Some recent whispers in the packaging industry claim that beverage companies are bringing back the glass bottle, though it will not exactly be replacing the plastic containers any time soon. Sales growth rates of glass bottles have been higher lately than the growth rates of soda type beverages in their plastic counterparts, but the total sales of such drinks in glass bottles falls far short of the total sales in plastic containers. As consumers continue to call for more sustainable, greener packaging, one has to wonder if a return to glass bottles is the correct path.
Pros and cons can be argued for both glass and plastic containers, each having unique characteristics when it comes to sustainability. Glass bottles, for example, are easily recycled into glass bottles, which can then once again be recycled into glass bottles. Certain types of plastic can be recycled, though if additives are used in manufacturing the bottles the recycling can be limited or taken out of the equation completely. Some plastic bottles will also be recycled, but not as filter water bottles, a process some refer to as “downcycling”. Though not the end all and be all of sustainable packaging, recycling is an important component, and glass seems to have an advantage in this arena.
Though glass has gotten considerably lighter over the years, the material is still much heavier than most, if not all, plastics used for bottles. In addition, plastic bottles may be created with shorter necks or in smaller forms. The lighter weight and smaller bottles give an advantage to the plastic containers when logistics are analyzed in the packaging process. Shipping more bottles at a lower weight conserves fuel and means fewer vehicles hauling containers down the highway.
Of course, in recent years, the debate over Bisphenol A (BPA) has linked plastic bottles to almost every physical ailment known, including, but not limited to, obesity, heart disease and diabetes. Environmental Health Sciences recently reported on a study that seems to show that BPA can be absorbed into the bloodstream through the mouth, similar to the way nitroglycerin might be absorbed under the tongue. Should this study prove true, it will lend credence to the negative claims against BPA that have been largely ignored in certain parts of the world. While glass water bottle with silicone sleeve present a safety concern in that they can break and shatter, given this recent study it would appear that glass is the safer of the two materials.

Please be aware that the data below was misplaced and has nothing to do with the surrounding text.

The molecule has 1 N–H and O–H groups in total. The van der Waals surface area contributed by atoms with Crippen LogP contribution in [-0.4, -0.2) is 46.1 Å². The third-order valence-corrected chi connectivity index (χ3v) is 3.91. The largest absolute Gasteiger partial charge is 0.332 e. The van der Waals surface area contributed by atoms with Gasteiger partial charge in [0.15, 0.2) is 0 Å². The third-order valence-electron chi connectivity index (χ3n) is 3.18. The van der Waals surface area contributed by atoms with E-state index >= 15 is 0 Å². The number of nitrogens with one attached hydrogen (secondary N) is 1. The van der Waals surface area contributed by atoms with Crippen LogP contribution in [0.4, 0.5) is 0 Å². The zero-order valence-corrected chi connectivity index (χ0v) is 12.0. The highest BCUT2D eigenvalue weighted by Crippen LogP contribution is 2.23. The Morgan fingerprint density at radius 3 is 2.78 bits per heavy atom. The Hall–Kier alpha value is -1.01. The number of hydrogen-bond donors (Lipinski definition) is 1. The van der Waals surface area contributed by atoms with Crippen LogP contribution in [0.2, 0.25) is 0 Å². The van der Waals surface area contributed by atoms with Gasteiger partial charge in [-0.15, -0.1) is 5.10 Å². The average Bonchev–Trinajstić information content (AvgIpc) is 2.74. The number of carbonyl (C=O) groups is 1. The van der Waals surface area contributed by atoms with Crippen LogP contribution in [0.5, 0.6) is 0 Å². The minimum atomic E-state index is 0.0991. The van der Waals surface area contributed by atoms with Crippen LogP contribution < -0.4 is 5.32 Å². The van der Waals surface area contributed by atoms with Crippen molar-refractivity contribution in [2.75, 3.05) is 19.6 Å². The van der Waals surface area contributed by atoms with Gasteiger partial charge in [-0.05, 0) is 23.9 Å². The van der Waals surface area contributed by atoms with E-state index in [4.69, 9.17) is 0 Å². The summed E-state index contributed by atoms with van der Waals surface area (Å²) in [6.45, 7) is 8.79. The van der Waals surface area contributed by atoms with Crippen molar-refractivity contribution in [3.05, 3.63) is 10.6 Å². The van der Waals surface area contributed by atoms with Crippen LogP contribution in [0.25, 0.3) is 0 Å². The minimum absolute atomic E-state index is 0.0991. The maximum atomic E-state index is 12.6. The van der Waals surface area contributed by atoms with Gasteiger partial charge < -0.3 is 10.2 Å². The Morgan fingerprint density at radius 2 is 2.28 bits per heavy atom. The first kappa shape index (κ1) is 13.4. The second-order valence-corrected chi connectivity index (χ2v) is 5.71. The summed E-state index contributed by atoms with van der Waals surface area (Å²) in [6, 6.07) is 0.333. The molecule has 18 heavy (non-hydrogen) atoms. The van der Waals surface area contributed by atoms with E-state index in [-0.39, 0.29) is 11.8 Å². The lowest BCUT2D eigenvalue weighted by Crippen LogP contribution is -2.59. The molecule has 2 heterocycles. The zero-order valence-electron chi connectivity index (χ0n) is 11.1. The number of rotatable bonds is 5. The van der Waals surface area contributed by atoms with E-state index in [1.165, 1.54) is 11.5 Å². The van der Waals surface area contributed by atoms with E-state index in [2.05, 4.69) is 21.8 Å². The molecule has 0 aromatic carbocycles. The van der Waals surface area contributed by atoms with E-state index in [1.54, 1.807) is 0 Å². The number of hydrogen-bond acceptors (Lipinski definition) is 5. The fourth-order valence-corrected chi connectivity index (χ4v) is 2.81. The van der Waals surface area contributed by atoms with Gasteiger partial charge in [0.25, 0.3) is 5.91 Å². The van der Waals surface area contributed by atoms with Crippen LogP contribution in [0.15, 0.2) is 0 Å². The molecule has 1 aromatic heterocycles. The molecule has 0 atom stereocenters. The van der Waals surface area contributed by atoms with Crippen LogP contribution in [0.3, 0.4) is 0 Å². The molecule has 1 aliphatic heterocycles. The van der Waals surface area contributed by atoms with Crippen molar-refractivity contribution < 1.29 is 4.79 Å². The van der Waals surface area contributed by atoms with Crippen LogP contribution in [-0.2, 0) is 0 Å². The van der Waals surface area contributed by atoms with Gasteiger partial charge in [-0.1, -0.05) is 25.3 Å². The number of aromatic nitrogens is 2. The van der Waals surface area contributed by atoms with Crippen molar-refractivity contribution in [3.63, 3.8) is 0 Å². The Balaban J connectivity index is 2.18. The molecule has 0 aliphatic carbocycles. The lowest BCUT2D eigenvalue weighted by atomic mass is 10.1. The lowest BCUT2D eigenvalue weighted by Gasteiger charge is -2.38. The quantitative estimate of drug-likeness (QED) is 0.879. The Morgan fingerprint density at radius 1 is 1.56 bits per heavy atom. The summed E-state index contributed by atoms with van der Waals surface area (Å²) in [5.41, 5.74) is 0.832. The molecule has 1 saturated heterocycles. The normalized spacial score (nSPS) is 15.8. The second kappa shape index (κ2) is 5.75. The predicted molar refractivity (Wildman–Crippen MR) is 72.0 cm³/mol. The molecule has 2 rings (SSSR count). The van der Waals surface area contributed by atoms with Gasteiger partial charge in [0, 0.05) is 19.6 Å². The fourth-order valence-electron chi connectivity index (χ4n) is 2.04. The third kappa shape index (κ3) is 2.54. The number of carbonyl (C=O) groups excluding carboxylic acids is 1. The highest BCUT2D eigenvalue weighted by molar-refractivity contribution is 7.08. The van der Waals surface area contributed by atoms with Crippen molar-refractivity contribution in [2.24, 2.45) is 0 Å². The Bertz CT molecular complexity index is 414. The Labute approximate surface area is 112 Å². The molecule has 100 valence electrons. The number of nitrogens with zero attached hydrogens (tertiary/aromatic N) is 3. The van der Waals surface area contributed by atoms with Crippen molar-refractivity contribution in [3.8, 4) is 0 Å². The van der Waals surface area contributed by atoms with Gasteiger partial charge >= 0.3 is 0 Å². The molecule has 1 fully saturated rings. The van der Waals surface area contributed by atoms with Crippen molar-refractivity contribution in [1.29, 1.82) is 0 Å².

If anything, the recent study on BPA would seem to give a clear edge to the return to glass bottles over plastic counterparts. However, there are other considerations as well. First, much of the debate stems around glass versus plastic, though other alternatives exist. For example, a container made from plant material is in the works. Aluminum cans seem to have neither a strong backing nor outspoken critics. This despite the fact that it may have an advantage in recycling (higher value equals a higher incentive to recycle) and in weight over glass containers. Some aluminum cans, however, contain BPA in the liner.
Packagers will also look at their existing set up before making any large changes to their packaging process. Though sustainable packaging rightfully continues to gain popularity, companies can still be expected to weigh cost of material, profit and other factors into selecting a package. Also, facilities set up with packaging machinery for glass water bottle with infuser, such as liquid fillers, capping machines and other equipment, will be unlikely to jump at the opportunity to switch to glass, if such a jump requires tens of thousands of dollars to purchase all new packaging machinery. Finally, right or wrong, not all consumers are concerned with the sustainable packaging process. For some – maybe many – convenience and personal preference will trump sustainability. As long as this statement is true, the companies doing the packaging will attempt to give the consumers what they want, even at the expense of sustainability.
In the end, there remains controversy over the best method of packaging a given product. The best solution will come from analyzing each and every project to find the ideal package and process for that given project. By conducting such case-by-case analyses, we can hope to continue to find new packaging options that are healthy for individuals and the planet as a whole.